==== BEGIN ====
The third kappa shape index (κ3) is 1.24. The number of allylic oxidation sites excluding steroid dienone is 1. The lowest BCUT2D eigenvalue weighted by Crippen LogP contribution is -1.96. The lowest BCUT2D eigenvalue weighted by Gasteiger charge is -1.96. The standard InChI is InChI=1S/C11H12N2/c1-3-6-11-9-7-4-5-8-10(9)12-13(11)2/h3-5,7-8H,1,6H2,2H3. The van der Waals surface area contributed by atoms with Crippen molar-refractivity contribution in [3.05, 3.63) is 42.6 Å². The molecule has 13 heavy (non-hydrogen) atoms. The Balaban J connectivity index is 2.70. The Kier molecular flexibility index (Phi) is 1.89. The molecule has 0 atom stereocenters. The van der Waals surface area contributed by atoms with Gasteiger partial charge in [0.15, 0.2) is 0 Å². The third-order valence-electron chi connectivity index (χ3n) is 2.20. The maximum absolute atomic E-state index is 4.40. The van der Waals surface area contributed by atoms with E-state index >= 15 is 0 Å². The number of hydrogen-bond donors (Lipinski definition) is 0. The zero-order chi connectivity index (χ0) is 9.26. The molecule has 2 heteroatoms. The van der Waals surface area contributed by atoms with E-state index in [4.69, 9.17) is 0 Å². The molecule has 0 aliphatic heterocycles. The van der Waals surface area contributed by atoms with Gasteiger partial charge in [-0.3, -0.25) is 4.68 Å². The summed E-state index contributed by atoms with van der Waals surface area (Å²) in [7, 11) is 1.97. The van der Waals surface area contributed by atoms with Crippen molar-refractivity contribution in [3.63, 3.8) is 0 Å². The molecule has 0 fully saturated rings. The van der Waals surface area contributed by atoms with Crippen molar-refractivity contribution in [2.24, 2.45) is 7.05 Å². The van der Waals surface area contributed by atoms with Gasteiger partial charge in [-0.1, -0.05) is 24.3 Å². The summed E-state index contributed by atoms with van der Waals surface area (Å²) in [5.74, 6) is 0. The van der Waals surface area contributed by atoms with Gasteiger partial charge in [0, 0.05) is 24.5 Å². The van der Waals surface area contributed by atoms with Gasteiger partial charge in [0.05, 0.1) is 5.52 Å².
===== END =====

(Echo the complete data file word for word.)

The third kappa shape index (κ3) is 1.24. The number of allylic oxidation sites excluding steroid dienone is 1. The lowest BCUT2D eigenvalue weighted by Crippen LogP contribution is -1.96. The lowest BCUT2D eigenvalue weighted by Gasteiger charge is -1.96. The standard InChI is InChI=1S/C11H12N2/c1-3-6-11-9-7-4-5-8-10(9)12-13(11)2/h3-5,7-8H,1,6H2,2H3. The van der Waals surface area contributed by atoms with Crippen molar-refractivity contribution in [3.05, 3.63) is 42.6 Å². The molecule has 13 heavy (non-hydrogen) atoms. The Balaban J connectivity index is 2.70. The Kier molecular flexibility index (Phi) is 1.89. The molecule has 0 atom stereocenters. The van der Waals surface area contributed by atoms with Gasteiger partial charge in [0.15, 0.2) is 0 Å². The third-order valence-electron chi connectivity index (χ3n) is 2.20. The maximum absolute atomic E-state index is 4.40. The van der Waals surface area contributed by atoms with E-state index >= 15 is 0 Å². The number of hydrogen-bond donors (Lipinski definition) is 0. The zero-order chi connectivity index (χ0) is 9.26. The molecule has 2 heteroatoms. The van der Waals surface area contributed by atoms with E-state index in [4.69, 9.17) is 0 Å². The molecule has 0 aliphatic heterocycles. The van der Waals surface area contributed by atoms with Gasteiger partial charge in [-0.3, -0.25) is 4.68 Å². The summed E-state index contributed by atoms with van der Waals surface area (Å²) in [7, 11) is 1.97. The van der Waals surface area contributed by atoms with Crippen molar-refractivity contribution in [3.63, 3.8) is 0 Å². The molecule has 0 fully saturated rings. The van der Waals surface area contributed by atoms with Crippen molar-refractivity contribution in [2.24, 2.45) is 7.05 Å². The van der Waals surface area contributed by atoms with Gasteiger partial charge in [-0.1, -0.05) is 24.3 Å². The summed E-state index contributed by atoms with van der Waals surface area (Å²) in [5.74, 6) is 0. The van der Waals surface area contributed by atoms with Gasteiger partial charge in [0, 0.05) is 24.5 Å². The van der Waals surface area contributed by atoms with Gasteiger partial charge in [0.05, 0.1) is 5.52 Å².